Flashcards in Lecture 22 - Special Circulation Deck (42)
What is least tolerant tissue to ischemia?
What is the function of the BBB? What is it mainly composed of? What can pass through?
1. Limit the transport of substances from systemic circulation to the PARENCHYMA of the brain
2. Endothelial tight junctions (basement membrane, neuralgia, metabolic enzymes)
3. Ethanol, O2, CO2, glucose amino acids, steroids = lipid soluble
(nothing greater than 500 D)
What are the 5 factors that affect cerebral blood flow?
2. Tissue Pressure (monroe Kellie doctrine)
5. Cushing's Response
How is auto regulation different in the brain then skeletal muscle?
Flow rates depend upon which part of the brain is active at any given time
- maintains constant flow to brain (55ml/min/100g)
What is Cerebral perfusion Pressure normally between? What happens if CPP falls? Rises?
(vasoconstrict or dilate?)
1. if CPP falls = vasodilator
2. CPP rise = Vasoconstrict (decrease flow)
What is the normal auto regulation range for the Cerebrum? What happens during hypertension?
2. shifts the curve RIGHT
- blood flow normal at HIGHER pressures
(not as well maintained at lower mean arterial pressures)
JUST LIKE BARORECEPTORS
What happens when intracranial pressure increases?
- how does resistance change? What is this called?
increased pressure = vascular compression (tissue compression)
2. Resistance INCREASES
What is the equation for CPP?
CPP = MAP - Intracranial Venous Pressure
What can cause a reduction in Cerebral Perfusion Pressure?
1. Decrease in MAP (hypotension)
2. Increase in Venous Pressure (tumor, hydrocephalus, hematoma)
If tissue pressure increases, which vessels will be compressed first and why?
1. VENOUS SIDE
2. LOWEST pressure
- less blood flow so result: arterial vasodilation aka AUTOREGULATION to maintain flow
What is the result of increasing CSF pressure on:
1. Vascular Resistance
2. Cerebral Blood flow
1. Increase resistance
2. Decrease flow
What is the first mechanism that occurs when CSF pressure becomes larger than venous pressure?
What happens when CSF pressure overcomes ARTERIAL pressure? What pressure does this occur at?
1st = AUTOREGULATION
- arteries vasodilate to increase flow
2nd = once arteries are compressed, FLOW DECREASES!!!
- at 80 mmHg
- as CSF pressure increases toward arterial pressure, cerebral flow decreases rapidly
What is the basis of the Monro Kelli Doctrine? What are the 3 components?
when volume of one compartment increases, there must be a decrease in the volume of the other 2 compartments
Brain volume + CSF volume + Vascular Volume = CONSTANT
What happens to brain volume, vascular volume & CSF volume during Hemorrhage? How is pressure changed?
1. Brain volume INCREASES
- CSF volume decreases
- Vascular volume decreases
2. PRESSURE INCREASES in CSF & Vascular
What is cerebral blood flow most sensitive to?
What happens to the following during HYPERVENTILATION:
2. CO2 content
3. Blood flow (constrict/dilate)
4. Membrane Excitability
5. Binding of Calcium & Sodium Permeability
1. pH increases - Respiratory Alkalosis
2. CO2 decreases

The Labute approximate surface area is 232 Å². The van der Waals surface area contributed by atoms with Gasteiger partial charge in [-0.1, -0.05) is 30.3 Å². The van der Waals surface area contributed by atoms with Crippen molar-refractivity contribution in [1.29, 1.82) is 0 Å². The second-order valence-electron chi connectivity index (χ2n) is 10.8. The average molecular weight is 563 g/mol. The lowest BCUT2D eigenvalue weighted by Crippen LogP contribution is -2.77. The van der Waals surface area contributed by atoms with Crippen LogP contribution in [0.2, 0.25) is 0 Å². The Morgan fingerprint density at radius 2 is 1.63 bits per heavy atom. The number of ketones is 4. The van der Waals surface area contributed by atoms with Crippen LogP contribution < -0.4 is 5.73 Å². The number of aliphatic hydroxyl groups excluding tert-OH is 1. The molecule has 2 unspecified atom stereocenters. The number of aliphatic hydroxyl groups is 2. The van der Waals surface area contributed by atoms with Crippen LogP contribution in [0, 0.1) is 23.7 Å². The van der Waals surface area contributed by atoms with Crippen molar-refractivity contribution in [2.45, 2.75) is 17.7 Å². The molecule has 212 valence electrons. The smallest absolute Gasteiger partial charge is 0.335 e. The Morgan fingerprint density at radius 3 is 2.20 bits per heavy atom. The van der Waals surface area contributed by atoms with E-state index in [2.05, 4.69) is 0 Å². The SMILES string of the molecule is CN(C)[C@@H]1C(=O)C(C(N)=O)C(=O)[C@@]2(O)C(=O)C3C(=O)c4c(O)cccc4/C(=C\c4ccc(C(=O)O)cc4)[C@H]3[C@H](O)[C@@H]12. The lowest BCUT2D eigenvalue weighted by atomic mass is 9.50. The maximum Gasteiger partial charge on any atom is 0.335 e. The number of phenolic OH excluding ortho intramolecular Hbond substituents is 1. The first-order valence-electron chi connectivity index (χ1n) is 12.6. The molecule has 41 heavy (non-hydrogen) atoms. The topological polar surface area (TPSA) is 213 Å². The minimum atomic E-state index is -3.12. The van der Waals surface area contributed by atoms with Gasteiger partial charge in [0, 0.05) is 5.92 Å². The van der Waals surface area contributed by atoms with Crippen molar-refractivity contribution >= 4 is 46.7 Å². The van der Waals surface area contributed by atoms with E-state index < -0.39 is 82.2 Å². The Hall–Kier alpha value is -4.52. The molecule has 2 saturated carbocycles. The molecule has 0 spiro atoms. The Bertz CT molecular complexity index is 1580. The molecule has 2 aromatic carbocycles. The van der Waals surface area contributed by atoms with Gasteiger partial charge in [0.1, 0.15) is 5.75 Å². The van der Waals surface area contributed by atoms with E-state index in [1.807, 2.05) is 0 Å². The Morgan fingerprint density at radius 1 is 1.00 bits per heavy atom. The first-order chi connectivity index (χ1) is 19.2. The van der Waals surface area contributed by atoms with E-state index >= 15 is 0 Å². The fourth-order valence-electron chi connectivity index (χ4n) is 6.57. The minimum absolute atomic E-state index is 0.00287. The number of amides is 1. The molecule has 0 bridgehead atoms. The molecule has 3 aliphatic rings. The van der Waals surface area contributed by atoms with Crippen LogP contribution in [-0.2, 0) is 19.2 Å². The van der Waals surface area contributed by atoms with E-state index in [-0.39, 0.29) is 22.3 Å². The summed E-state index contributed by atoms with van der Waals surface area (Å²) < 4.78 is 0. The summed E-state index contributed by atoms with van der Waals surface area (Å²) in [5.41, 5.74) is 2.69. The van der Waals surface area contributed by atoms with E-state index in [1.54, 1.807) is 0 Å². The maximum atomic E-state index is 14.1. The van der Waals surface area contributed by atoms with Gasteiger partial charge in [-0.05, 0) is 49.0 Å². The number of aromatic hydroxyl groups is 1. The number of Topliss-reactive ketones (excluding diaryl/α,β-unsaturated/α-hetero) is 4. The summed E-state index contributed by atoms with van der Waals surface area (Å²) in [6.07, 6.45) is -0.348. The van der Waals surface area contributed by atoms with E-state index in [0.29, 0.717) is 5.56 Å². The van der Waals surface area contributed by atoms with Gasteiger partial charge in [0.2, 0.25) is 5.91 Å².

4. Membrane excitability increases
5. calcium binding decreases and Na permeability increases! (hyper excited& anxiety)
- leads to decreased blood flow & DIZZINESS FAINTING
What is a way to decrease CEREBRAL EDEMA by way of utilizing CO2?
Cause artificial HYPERVENTILATION (decrease CO2)
low CO2 = vasoconstriction
- decreases flow & thus decreases hydrostatic pressure
= decreases EDEMA formaiton & pressure!
**Trade-off involves Monro Kelli Doctrine)
What is the brain more responsive to, respiratory or metabolic acidosis/alkalosis?
- metabolites like H+ cannot cross the BBB
Decreases in O2 may cause what? Is the affect greater than CO2?
- less than CO2
What is O2 content useful for in the brain?
fMRI studies to see the ratio of oxygenated/deoxygenated HEMOGLOBIN & thus the metabolic activity during different tasks
(more oxy= more lit up)
- speech, movement, reading
What metabolite is released upon a reduction in O2 or an increase in O2 demand?
- Katp channels open (hyper polarization)
-->lowers intracellular calcium
What is the affect of:
Which receptor does adenosine act on?
PURIGENIC on vascular smooth muscle to activate ATP-sensitive K+
(can also release NO)
What does an increase in extracellular K+ activate?
- Na/K ATPase
- inreases membrane conductance to K+
= HYPERPOLARIZE smooth muscle & RELAX
What does NO do to MLCK & MLC? How?
NO --> cGMP --> PKG
which prevents phosphorylation (& activation) of MLC
- less actin-myosin cross bridges
What has a stronger affect in the BRAIN:
metabolic or autonomic control?
parasympathetic: CN 7 = vasodilation
Sympathetic = constriction (increase resistance)
What is the cushing response?
What is the sympathetic & parasympathetic response?
Increase in Intracranial Pressure = decrease in Cerebral Perfusion
1. S = BP increases
2. Para = HR decreases!
- can see this on an EKG when arterial pressure increases but HR decreases!
- response to ischemia
How does the compliance of the pulmonary system compare to the systemic arteries?
Pulmonary = 7 times more compliant!!
- due to low resistance, , low pressure, & HIGH FLOW
How is capillary resistance in pulmonary system different from the systemic circulation?
- capillaries have a MAJOR influence on vascular resistance